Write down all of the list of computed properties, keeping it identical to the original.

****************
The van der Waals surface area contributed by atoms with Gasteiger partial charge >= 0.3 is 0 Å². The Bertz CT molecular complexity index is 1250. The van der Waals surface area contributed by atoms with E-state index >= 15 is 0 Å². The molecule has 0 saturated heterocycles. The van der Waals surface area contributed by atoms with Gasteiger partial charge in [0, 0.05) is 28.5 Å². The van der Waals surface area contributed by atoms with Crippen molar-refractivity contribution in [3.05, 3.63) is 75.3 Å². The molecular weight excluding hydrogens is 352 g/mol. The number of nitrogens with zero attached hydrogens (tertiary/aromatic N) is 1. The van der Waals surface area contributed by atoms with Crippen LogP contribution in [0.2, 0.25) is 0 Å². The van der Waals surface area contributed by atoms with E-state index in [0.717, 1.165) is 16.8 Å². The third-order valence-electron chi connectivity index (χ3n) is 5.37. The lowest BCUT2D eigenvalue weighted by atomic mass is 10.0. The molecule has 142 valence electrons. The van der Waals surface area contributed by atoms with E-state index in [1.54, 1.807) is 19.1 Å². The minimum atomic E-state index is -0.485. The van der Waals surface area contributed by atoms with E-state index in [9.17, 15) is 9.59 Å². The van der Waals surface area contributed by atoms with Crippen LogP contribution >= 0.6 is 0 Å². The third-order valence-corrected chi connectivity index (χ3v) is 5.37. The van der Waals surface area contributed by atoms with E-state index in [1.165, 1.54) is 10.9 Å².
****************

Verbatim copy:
The van der Waals surface area contributed by atoms with Gasteiger partial charge >= 0.3 is 0 Å². The Bertz CT molecular complexity index is 1250. The van der Waals surface area contributed by atoms with E-state index >= 15 is 0 Å². The molecule has 0 saturated heterocycles. The van der Waals surface area contributed by atoms with Gasteiger partial charge in [0, 0.05) is 28.5 Å². The van der Waals surface area contributed by atoms with Crippen molar-refractivity contribution in [3.05, 3.63) is 75.3 Å². The molecular weight excluding hydrogens is 352 g/mol. The number of nitrogens with zero attached hydrogens (tertiary/aromatic N) is 1. The van der Waals surface area contributed by atoms with Crippen LogP contribution in [0.2, 0.25) is 0 Å². The van der Waals surface area contributed by atoms with E-state index in [0.717, 1.165) is 16.8 Å². The third-order valence-electron chi connectivity index (χ3n) is 5.37. The lowest BCUT2D eigenvalue weighted by atomic mass is 10.0. The molecule has 142 valence electrons. The van der Waals surface area contributed by atoms with E-state index in [1.54, 1.807) is 19.1 Å². The minimum atomic E-state index is -0.485. The van der Waals surface area contributed by atoms with E-state index in [9.17, 15) is 9.59 Å². The van der Waals surface area contributed by atoms with Crippen LogP contribution >= 0.6 is 0 Å². The third-order valence-corrected chi connectivity index (χ3v) is 5.37. The van der Waals surface area contributed by atoms with E-state index in [1.165, 1.54) is 10.9 Å².